A higher prevalence of previous coronary artery bypass grafting was found in the case group, one of which was performed under the indication of ST. Furthermore, the use of proton pump inhibitors was somewhat higher in the case group, whereas more smokers were included in the control group. The 2 groups also significantly differed with respect to the vessel subjected to index PCI. Thus, aggregation analyses are adjusted for smoking, treatment with proton pump inhibitors, number of previous coronary artery bypass grafting, and diabetes.
Within the case population, 26 patients were on aspirin and clopidogrel at the time of ST, whereas the remaining 13 patients were on aspirin only. When explicitly asked before blood sampling, all patients confirmed they had been adherent to aspirin at the time of ST. The median time from index PCI to onset of ST was 10 (range 0 to 1,030) days.
Analyses were completed in all patients except for 1 case in whom hirudin glasses were discarded due to passed expiration date. As shown in Figure 2, patients with previous ST had an increased platelet aggregation irrespective of the type of agonist and anticoagulant used. Whether induced by collagen (citrated blood: median 176 [IQR 117 to 255] vs. 116 [IQR 66 to 166] AU·min, p = 0.003; hirudinized blood: 312 [IQR 218 to 496] vs. 185 [IQR 113 to 260] AU·min, p < 0.0001) or by arachidonic acid (citrated blood: median 164 [IQR 102 to 246] vs. 129 [IQR 77 to 204] AU·min, p = 0.16; hirudinized blood: 230 [IQR 150 to 341] vs. 170 [IQR 78 to 301] AU·min, p = 0.04), residual platelet aggregation was higher in patients with previous ST. The difference was more pronounced, however, when aggregation was induced by collagen. We observed a more potent inhibition of platelet aggregation in citrated blood than in hirudinized blood regardless of the agonist used (all p values <0.05).
Analyses were completed in all patients except for 2 (1 case and 1 control) in whom analyses were stopped prematurely due to instrument error messages. As shown in Figure 3, platelet aggregation was higher in patients with previous ST than in control patients (median 416 [IQR 404 to 434] ARU vs. 409 [IQR 400 to 422] ARU, p = 0.12).
Soluble serum P-selectin levels did not differ between groups (mean 81.0 ± 29.8 ng/ml vs. 82.3 ± 22.4 ng/ml, p = 0.56).
Platelet turnover was assessed by the IPF as shown in Figure 4. Due to technical fallbacks, IPF measurements were only performed in 103 (88%) patients. The IPF did not significantly differ between cases (n = 25) and controls (n = 77) although a trend was seen (median: 2.7% [IQR 2.2% to 3.8%] vs. 2.3% [IQR 1.7% to 3.1%], p = 0.13).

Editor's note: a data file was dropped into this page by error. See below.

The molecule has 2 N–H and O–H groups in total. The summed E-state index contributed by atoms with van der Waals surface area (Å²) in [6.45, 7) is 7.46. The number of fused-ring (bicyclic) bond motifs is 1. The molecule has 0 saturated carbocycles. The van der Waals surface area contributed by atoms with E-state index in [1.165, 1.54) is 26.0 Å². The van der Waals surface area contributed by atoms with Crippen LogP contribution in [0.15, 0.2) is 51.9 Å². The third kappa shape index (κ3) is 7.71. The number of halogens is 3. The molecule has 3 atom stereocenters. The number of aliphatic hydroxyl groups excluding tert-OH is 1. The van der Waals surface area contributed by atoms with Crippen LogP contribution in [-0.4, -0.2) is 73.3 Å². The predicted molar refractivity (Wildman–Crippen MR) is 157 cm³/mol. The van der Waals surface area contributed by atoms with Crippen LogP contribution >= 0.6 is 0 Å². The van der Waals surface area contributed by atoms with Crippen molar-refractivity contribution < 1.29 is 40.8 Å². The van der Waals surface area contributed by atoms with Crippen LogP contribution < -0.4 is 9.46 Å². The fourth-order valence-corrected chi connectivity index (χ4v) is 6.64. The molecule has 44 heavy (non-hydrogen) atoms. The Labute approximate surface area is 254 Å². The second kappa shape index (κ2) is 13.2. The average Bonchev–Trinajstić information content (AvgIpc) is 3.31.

All patients returned empty pill boxes and claimed to be adherent to aspirin. In addition, all patients demonstrated S-TxB2 levels (geometric mean: 1.53 (95% confidence interval: 0.67 to 2.86), range 0.139 to 18.18 ng/ml) far below the normal range of 327 ± 123 ng/ml in healthy individuals not on aspirin therapy (20) and well below 30 ng/ml, corresponding to a more than 95% inhibition of platelet cyclooxygenase-1 activity (21).
We evaluated platelet aggregation in 117 patients previously subjected to coronary stenting and found an increased platelet aggregation in patients previously suffering definite ST. This finding stresses the importance of platelet aggregation in the pathophysiology of ST and may partly explain the excess of cardiovascular events in patients suffering ST.
Our study is the largest to specifically investigate the platelet response to aspirin in patients with angiographically verified ST defined according to the Academic Research Consortium criteria (15). Patients were fully compliant with aspirin monotherapy and were matched for 4 important ST risk factors. Compared with our sample size calculation, we included a larger number of control patients to compensate for the inclusion of less ST patients than expected (Fig. 1). Pinto Slottow et al. (22) evaluated the platelet response to aspirin by VerifyNow and, in agreement with our findings, reported an increased platelet aggregation in 26 patients with previous ST compared with 21 control patients. All these patients were on dual antiplatelet therapy, though.